1. Science. A dras­tic neg­a­tive change is tak­ing place. While so far we are see­ing only the first effect, the con­se­quences and recov­ery will take decades. The caus­es and man­i­fes­ta­tions of these changes have been voiced many times, I can only repeat them.

First, the sci­en­tists left. Foreign researchers who worked in Russia and Russian researchers inte­grat­ed into inter­na­tion­al sci­ence have left, and young promis­ing sci­en­tists have left. A num­ber of employ­ees of Russian uni­ver­si­ties were fired or forced to resign because of their open anti-war views. Teams that had been formed over many years have dis­in­te­grat­ed. The absolute num­ber may not be as high, but the effect here is sys­temic and sad.

Secondly, the wall of iso­la­tion of Russian sci­ence from inter­na­tion­al sci­ence is grow­ing. Yes, we resist, yes, per­son­al ties and con­tacts are pre­served, yes, we are not yet close to ver­nac­u­lar sci­ence. But the facts are stronger: inter­na­tion­al col­lab­o­ra­tions are vir­tu­al­ly impos­si­ble, both in terms of teams and because of denials of fund­ing. Academic mobil­i­ty and event par­tic­i­pa­tion have become more dif­fi­cult on both sides. Plus access to jour­nals and, for a num­ber of sci­ences, to equip­ment, soft­ware, and consumables.

Finally, some­thing that we have not yet seen so clear­ly, but undoubt­ed­ly, the trend will be aggra­vat­ed: It is not only the Russian econ­o­my that is mobi­liz­ing for war, but also sci­ence. And while the tech­ni­cal and nat­ur­al sci­ences will focus on import sub­sti­tu­tion, the social and human­i­tar­i­an sci­ences will prob­a­bly be des­tined to become the con­cep­tu­al back­ing of what is hap­pen­ing in politics.

2. Colleagues. I work in Digital Humanities, which is a rel­a­tive­ly young aca­d­e­m­ic field. In Russia our com­mu­ni­ty is small and was orig­i­nal­ly formed in inte­gra­tion with the inter­na­tion­al com­mu­ni­ty. Perhaps because of this, the pro­por­tion of peo­ple who have left in our seg­ment is high­er than the aver­age for sci­ence. However, thanks to the small total num­ber, we have main­tained close ties and have been togeth­er all year, no mat­ter what coun­try we are in. We have also man­aged to main­tain per­son­al and pro­fes­sion­al ties with our Western col­leagues. We seem to be unit­ed by a world view of val­ues as well. In the ear­ly days of the war, my col­leagues and I wrote an open let­ter against the Russian inva­sion of Ukraine from Russian dig­i­tal human­i­tar­i­ans, it was signed by sev­er­al hun­dred peo­ple. In the sum­mer we launched DH CLOUD Community — a plat­form and com­mu­ni­ty that brings togeth­er spe­cial­ists in Digital Humanities in dif­fer­ent coun­tries, regard­less of the cur­rent affiliation.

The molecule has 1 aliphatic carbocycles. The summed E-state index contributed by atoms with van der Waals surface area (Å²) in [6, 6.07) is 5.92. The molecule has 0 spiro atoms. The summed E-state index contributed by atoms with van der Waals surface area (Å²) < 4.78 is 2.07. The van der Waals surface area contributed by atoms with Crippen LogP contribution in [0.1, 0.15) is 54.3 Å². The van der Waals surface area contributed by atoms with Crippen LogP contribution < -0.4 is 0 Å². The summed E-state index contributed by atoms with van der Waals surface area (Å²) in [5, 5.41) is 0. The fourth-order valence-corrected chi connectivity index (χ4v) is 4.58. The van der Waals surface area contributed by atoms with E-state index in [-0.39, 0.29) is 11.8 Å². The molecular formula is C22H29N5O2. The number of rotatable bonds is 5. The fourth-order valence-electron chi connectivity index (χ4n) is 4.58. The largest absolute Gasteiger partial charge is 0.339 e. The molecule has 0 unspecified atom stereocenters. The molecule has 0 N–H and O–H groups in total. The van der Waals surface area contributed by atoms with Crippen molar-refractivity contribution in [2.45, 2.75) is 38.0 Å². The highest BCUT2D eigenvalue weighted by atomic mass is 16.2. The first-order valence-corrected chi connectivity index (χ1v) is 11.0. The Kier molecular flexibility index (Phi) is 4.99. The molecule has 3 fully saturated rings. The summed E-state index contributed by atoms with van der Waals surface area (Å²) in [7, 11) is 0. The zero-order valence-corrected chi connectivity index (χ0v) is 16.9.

The social (let’s call it that) role of Digital Humanities is also inter­est­ing. The meth­ods of data analy­sis we use work great not only on his­tor­i­cal sources or fic­tion, but to cap­ture, ana­lyze and visu­al­ize what’s hap­pen­ing right now. Over the year, sev­er­al such sto­ries have appeared in System Block, a pop­u­lar sci­ence media about Digital Humanities.

3. Personally in the first months of the war, I decid­ed that as long as the sit­u­a­tion allowed me to go out to stu­dents, say what I thought and do what I thought was impor­tant, I would be in Russia. I don’t like debates between those who left and those who stayed, but for myself I clear­ly chose to stay as long as pos­si­ble. I stayed, to do my own thing, and to speak out against the war. I must admit that, despite all the anti-war activ­i­ty, nobody both­ered me at work until July. And then, from July to December, I was grad­u­al­ly dis­missed from all of my projects and from all of my posi­tions at the uni­ver­si­ty. They fired me from my assis­tant pro­fes­sor posi­tion under an arti­cle for immoral behav­ior that was incom­pat­i­ble with teach­ing activ­i­ties. I am try­ing to chal­lenge the dis­missal in court.